Research Article: 3D‐Bioprinted Osteoblast‐Laden Nanocomposite Hydrogel Constructs with Induced Microenvironments Promote Cell Viability, Differentiation, and Osteogenesis both In Vitro and In Vivo

Date Published: November 24, 2017

Publisher: John Wiley and Sons Inc.

Author(s): Xinyun Zhai, Changshun Ruan, Yufei Ma, Delin Cheng, Mingming Wu, Wenguang Liu, Xiaoli Zhao, Haobo Pan, William Weijia Lu.


An osteoblast‐laden nanocomposite hydrogel construct, based on polyethylene glycol diacrylate (PEGDA)/laponite XLG nanoclay ([Mg5.34Li0.66Si8O20(OH)4]Na0.66, clay)/hyaluronic acid sodium salt (HA) bio‐inks, is developed by a two‐channel 3D bioprinting method. The novel biodegradable bio‐ink A, comprised of a poly(ethylene glycol) (PEG)–clay nanocomposite crosslinked hydrogel, is used to facilitate 3D‐bioprinting and enables the efficient delivery of oxygen and nutrients to growing cells. HA with encapsulated primary rat osteoblasts (ROBs) is applied as bio‐ink B with a view to improving cell viability, distribution uniformity, and deposition efficiency. The cell‐laden PEG–clay constructs not only encapsulated osteoblasts with more than 95% viability in the short term but also exhibited excellent osteogenic ability in the long term, due to the release of bioactive ions (magnesium ions, Mg2+ and silicon ions, Si4+), which induces the suitable microenvironment to promote the differentiation of the loaded exogenous ROBs, both in vitro and in vivo. This 3D‐bioprinting method holds much promise for bone tissue regeneration in terms of cell engraftment, survival, and ultimately long‐term function.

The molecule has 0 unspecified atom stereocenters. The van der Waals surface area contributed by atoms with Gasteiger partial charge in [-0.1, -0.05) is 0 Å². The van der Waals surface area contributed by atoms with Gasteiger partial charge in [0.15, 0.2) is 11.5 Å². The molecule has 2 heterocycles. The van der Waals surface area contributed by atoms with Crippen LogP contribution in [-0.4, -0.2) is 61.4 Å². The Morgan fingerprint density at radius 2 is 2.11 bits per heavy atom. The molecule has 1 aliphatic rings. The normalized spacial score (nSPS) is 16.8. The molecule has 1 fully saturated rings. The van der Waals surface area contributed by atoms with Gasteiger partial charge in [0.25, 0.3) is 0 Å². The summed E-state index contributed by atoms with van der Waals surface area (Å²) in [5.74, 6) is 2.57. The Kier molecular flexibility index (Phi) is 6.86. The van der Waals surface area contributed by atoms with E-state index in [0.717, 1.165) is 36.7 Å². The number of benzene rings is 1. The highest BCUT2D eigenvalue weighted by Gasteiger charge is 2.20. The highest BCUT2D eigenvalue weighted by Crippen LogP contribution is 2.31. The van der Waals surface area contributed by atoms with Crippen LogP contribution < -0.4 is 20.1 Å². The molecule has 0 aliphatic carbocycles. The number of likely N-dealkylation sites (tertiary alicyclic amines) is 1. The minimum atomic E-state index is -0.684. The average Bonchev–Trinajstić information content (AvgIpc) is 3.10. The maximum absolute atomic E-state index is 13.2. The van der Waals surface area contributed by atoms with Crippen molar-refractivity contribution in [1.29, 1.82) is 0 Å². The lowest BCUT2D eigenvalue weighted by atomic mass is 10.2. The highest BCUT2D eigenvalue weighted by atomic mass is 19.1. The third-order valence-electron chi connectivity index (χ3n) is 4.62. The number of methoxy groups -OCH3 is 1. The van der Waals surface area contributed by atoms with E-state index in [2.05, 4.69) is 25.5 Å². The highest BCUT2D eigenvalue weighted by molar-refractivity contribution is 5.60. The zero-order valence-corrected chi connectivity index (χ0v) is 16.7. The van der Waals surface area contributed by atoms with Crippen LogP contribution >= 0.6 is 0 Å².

Partial Text

Traditional strategies for bone tissue engineering are based on the facilitation of cell growth into engineered interconnecting scaffolds to generate a functional tissue construct for the reestablishment of structure and function in damaged bone tissues.1 However, the realization of the desired levels of cell deposition and cell distribution in 3D scaffolds remains a great challenge. Recent developments in the tempospatial specific 3D‐bioprinting of cells and inks show promise for a new approach in bone tissue engineering.2 With this technology, delicately tailored cell‐laden tissue constructs have been reportedly constructed to regenerate bone tissue. Zhang and co‐workers recently reported on bone mesenchymal stem cells (BMSCs)‐laden gelatin/sodium alginate/carboxymethyl chitosan hydrogel scaffolds prepared through a 3D‐bioprinting method. The prepared scaffolds exhibited good mechanical properties and favorable cytocompatibility, with cell viability of over 85% postprinting.3 Neufurth et al. encapsulated bone‐related SaOS‐2 cells into a biologically inert sodium alginate matrix and used a second layer containing polyP·Ca2+ to cover the bioprinted cell laden scaffold. The encapsulated cells exhibited a good proliferation rate and mineralization ability.4 These previous studies were mainly devoted to imitating the native structure of bone tissues and improving the viability of 3D‐bioprinted cells in the short term. However, whether or not the 3D‐bioprinted cells can realize the functional features of bone tissue after in vivo implantation still remains unknown. Indeed, the long‐term in vivo evaluation of most of the previously reported cell‐laden scaffolds for bone regeneration is deficient and limited, due to the lack of ideal bio‐inks for 3D‐bioprinting to favorably support cell growth and development both in the short and long terms.